Yam: I hope not, because we are so highly regulated and legislated.

TEP.com: So it is back to the stakeholders because they hold the key?

Buckley: If you want your building to be competitive, the building needs to be well-maintained and it should be left to market forces instead of the government.

TEP.com: Hence the players themselves actually hold the card; you decide what kind of building it is going to be and, by extension, what kind of pricing that you can command from the market.

Wong: I think the maintenance culture of building owners in Malaysia is very low, compared to Singapore and Hong Kong. Even in a Grade A office building, you do find issues like lift breakdowns and malfunctioning car park barriers. So you need to plan ahead to react to issues quickly, but generally, building owners in Malaysia have poor maintenance culture.

Buckley: They are more reactive as opposed to being proactive.

Grading of office building – who decides?

TEP.com: We talked about Grade A or B offices — is there a formal benchmark? How are buildings graded? Who decides on the grades?

Wong: KL City Hall has some guidelines but those guidelines are actually very basic, so each international property consultant will have their own criteria and guidelines. But generally, [as to] what is Grade A, B or C, more or less, we look at building design, accessibility and building intelligence features — and from there, we sort out their grades.

Buckley: Yes, we have our own criteria and basket, which will change over time when these buildings improve. We have the premium rank, and there are only four buildings in KL that qualified.

Yam: I think the Urban Land Institute (a nonprofit research and education organisation with offices in Washington DC, Hong Kong, London and Frankfurt) have definitions for the grades, but you cannot use the same grading for the buildings in different countries.

TEP.com: Yes, and the market is not static, so the grading must evolve. But is that the case? Are Grade A buildings 20 years ago still in the same grade today? Is there a need for the grading to be standardised for a like-to-like comparison?

Buckley: The criteria and definition of a Grade A building would’ve changed during the 20-year period. You can just look at the waiting time of lifts in Mid Valley and compare what is being offered in new modern developments.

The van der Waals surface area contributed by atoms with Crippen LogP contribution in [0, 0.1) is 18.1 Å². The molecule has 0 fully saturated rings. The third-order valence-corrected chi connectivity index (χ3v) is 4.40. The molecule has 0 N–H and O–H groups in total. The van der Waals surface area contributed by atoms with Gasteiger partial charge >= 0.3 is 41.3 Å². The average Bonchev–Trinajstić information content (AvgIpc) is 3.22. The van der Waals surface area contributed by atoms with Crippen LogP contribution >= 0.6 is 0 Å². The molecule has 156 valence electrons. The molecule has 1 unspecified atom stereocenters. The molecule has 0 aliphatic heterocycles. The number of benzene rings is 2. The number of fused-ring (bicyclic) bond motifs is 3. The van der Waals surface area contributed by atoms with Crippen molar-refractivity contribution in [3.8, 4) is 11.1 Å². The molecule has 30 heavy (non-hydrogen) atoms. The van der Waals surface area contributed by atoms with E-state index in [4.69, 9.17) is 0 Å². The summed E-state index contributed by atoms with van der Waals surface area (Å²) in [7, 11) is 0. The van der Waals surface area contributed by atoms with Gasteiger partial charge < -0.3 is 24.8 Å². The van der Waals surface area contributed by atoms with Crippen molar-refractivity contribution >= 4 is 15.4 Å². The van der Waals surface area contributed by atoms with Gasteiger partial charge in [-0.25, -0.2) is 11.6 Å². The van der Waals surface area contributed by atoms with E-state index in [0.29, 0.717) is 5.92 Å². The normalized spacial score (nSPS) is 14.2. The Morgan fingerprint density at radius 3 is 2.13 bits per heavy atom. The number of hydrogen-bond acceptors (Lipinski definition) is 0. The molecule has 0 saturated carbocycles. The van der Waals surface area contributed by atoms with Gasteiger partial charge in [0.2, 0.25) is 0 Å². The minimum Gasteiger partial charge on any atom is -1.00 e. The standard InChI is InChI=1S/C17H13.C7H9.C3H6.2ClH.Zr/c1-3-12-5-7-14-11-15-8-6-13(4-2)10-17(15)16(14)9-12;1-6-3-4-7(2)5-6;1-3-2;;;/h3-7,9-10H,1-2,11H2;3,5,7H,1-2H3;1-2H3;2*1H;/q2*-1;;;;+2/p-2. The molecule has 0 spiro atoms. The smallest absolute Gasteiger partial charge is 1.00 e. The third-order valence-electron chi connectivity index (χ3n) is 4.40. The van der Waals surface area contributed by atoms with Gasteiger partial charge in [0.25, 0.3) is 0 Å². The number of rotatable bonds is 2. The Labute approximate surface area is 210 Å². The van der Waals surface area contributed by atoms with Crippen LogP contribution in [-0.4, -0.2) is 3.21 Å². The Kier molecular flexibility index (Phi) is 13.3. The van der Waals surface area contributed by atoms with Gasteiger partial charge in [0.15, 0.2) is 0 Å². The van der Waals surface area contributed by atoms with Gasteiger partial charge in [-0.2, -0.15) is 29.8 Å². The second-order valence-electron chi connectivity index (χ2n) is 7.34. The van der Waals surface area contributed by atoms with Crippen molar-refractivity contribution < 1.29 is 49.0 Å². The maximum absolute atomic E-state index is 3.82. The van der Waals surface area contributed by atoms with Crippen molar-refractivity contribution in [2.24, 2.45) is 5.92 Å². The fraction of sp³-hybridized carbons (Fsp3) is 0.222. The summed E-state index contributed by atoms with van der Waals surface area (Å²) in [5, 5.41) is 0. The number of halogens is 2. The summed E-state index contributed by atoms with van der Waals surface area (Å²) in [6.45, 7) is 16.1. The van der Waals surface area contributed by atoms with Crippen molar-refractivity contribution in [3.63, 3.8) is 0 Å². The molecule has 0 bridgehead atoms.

Yam: Lifts’ speed is very important; it is one of the criteria. You have raised up a good point, I will ask Rehda (Real Estate & Housing Developers’ Association Malaysia) together with PAM (Malaysian Institute of Architects) to set up our own Malaysian standards.

TEP.com: When InvestKL promotes the Grade A buildings, whose standards do you go by?

Yam: Generally, architects are the independent consultants. So, if I were describing a building that does not have specific [grading] definition that I can follow, I will ask the architect to come up with the specs (specification) to justify the grade. There are certain things that you cannot compromise; such as lifts, floor-to-ceiling height, curtain wall and energy savings…

TEP.com: Right now, the grading of a building is something that can be quite confusing for a layperson.

Yam: In fact, it is confusing. For instance, car parks. People in Singapore and Hong Kong usually do not need them, but it will play a very big role here to determine whether a building is ranked Grade A or B. And, going forward, if there is an MRT station, [the availability of] car parks should not be a criteria anymore.

What Malaysia needs…

TEP.com: Regina, there was a report by JLL about a year ago featuring the top 10 biggest single office asset real estate deals in Asia Pacific. Singapore’s Asia Square Tower 1 topped the list that also highlighted six deals in Japan, two in China and one each in Singapore and Hong Kong. What does Malaysia need to do to get into the list?

Regina: Firstly, because rents [in Malaysia] are very low, the price per sq ft is very low. Thus, even if you have a five million sq ft building, it will be reasonably cheap and wouldn’t feature in some of these indices.

TEP.com: But that should make us very attractive?

Regina: It is attractive.

Yam: I think one of the challenges in Malaysia is the perception that Malaysia is an Islamic country — there is an issue of trust deficit, that sort of stuff, a lot of negative things. We always shoot ourselves in the foot. If you cast that aside and look at what are the buildings that can be sold, there are only a few quality buildings that huge investment companies would look at.